Feeds

Critics swarm new GPL draft

How free is free under GPLv3?

Secure remote control for conventional and virtual desktops

The Free Software Foundation (FSF) has been accused of working to prevent co-operation between the free and proprietary software sectors, thanks to new terms in the latest draft version of the GNU GPL.

Unsurprisingly, the speediest criticism came from Microsoft, whose deal with Novell prompted the inclusion of the controversial clauses in the first place.

Horacio Gutierrez, Microsoft's vice president of intellectual property and licensing, told eWeek: "We note that the draft of the GPLv3 does not tear down the bridge Microsoft and Novell have built for their customers. It is unfortunate, however, that the FSF is attempting to use the GPLv3 to prevent future collaboration among industry leaders to benefit customers."

Microsoft holds that Linux infringes several of its patents and late last year signed a deal with Novell, under which Novell's customers were indemnified against legal action by Microsoft. Novell was roundly criticised at the time: the Open Source sector felt that the deal was a tacit admission that Linux does infringe Redmond's IP, something Novell has strenuously denied.

Many also felt the deal ran counter to the spirit of the GPL, even if it was technically compliant. Jeremy Allison, now ex-head of Novell's Samba team, resigned in protest. He said in a memo: "We can pledge patents all we wish, we can talk to the press and 'community leaders', we can do all the right things w.r.t. all our other interactions, but we will still be known as GPL violators and that's the end of it."

Novell maintains that the agreement did comply with the terms of the GPL, specifically the requirement that all recipients of the code should be treated equally, since there was no agreement between Novell and Microsoft, just between Microsoft and Novell's customers.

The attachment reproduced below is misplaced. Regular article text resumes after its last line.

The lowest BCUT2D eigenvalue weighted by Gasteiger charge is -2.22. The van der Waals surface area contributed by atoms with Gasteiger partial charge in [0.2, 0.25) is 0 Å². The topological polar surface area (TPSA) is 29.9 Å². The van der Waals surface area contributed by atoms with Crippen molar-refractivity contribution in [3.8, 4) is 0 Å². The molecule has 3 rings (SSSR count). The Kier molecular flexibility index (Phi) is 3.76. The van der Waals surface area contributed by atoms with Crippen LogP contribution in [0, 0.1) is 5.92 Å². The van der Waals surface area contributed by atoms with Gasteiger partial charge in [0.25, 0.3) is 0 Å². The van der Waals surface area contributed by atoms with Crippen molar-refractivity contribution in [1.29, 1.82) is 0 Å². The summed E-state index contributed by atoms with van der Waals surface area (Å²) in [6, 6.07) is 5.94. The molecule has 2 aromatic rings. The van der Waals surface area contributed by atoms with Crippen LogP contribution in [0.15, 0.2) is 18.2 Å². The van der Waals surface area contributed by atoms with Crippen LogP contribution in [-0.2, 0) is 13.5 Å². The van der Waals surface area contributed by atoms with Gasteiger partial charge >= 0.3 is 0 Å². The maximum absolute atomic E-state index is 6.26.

The new draft specifically prohibits deals like the one done by Microsoft and Novell from now on.

Morgan Reed, executive director of The Association for Competitive Technology said the new terms mean the GPL "no longer just defines freedom; it is designed to punish companies and business models that Richard Stallman just doesn't like".

The FSF's Richard Stallman believes the foundation had to do something. He argues that there are four "defining freedoms" to free software: the freedom to run the program as you see fit, study and adapt it for your own purposes, redistribute copies to help your neighbour, and release your improvements to the public.

"The recent patent agreement between Microsoft and Novell aims to undermine these freedoms. In this draft, we have worked hard to prevent such deals from making a mockery of free software," he said.

The second draft of GPLv.3 is just that, a draft. There is a 60 day period during which suggestions can be submitted. You can comment on the draft here. ®

Secure remote control for conventional and virtual desktops

More from The Register

next story
Microsoft boots 1,500 dodgy apps from the Windows Store
DEVELOPERS! DEVELOPERS! DEVELOPERS! Naughty, misleading developers!
Apple promises to lift Curse of the Drained iPhone 5 Battery
Have you tried turning it off and...? Never mind, here's a replacement
Mozilla's 'Tiles' ads debut in new Firefox nightlies
You can try turning them off and on again
Linux turns 23 and Linus Torvalds celebrates as only he can
No, not with swearing, but by controlling the release cycle
Scratched PC-dispatch patch patched, hatched in batch rematch
Windows security update fixed after triggering blue screens (and screams) of death
prev story

Whitepapers

5 things you didn’t know about cloud backup
IT departments are embracing cloud backup, but there’s a lot you need to know before choosing a service provider. Learn all the critical things you need to know.
Implementing global e-invoicing with guaranteed legal certainty
Explaining the role local tax compliance plays in successful supply chain management and e-business and how leading global brands are addressing this.
Backing up Big Data
Solving backup challenges and “protect everything from everywhere,” as we move into the era of big data management and the adoption of BYOD.
Consolidation: The Foundation for IT Business Transformation
In this whitepaper learn how effective consolidation of IT and business resources can enable multiple, meaningful business benefits.
High Performance for All
While HPC is not new, it has traditionally been seen as a specialist area – is it now geared up to meet more mainstream requirements?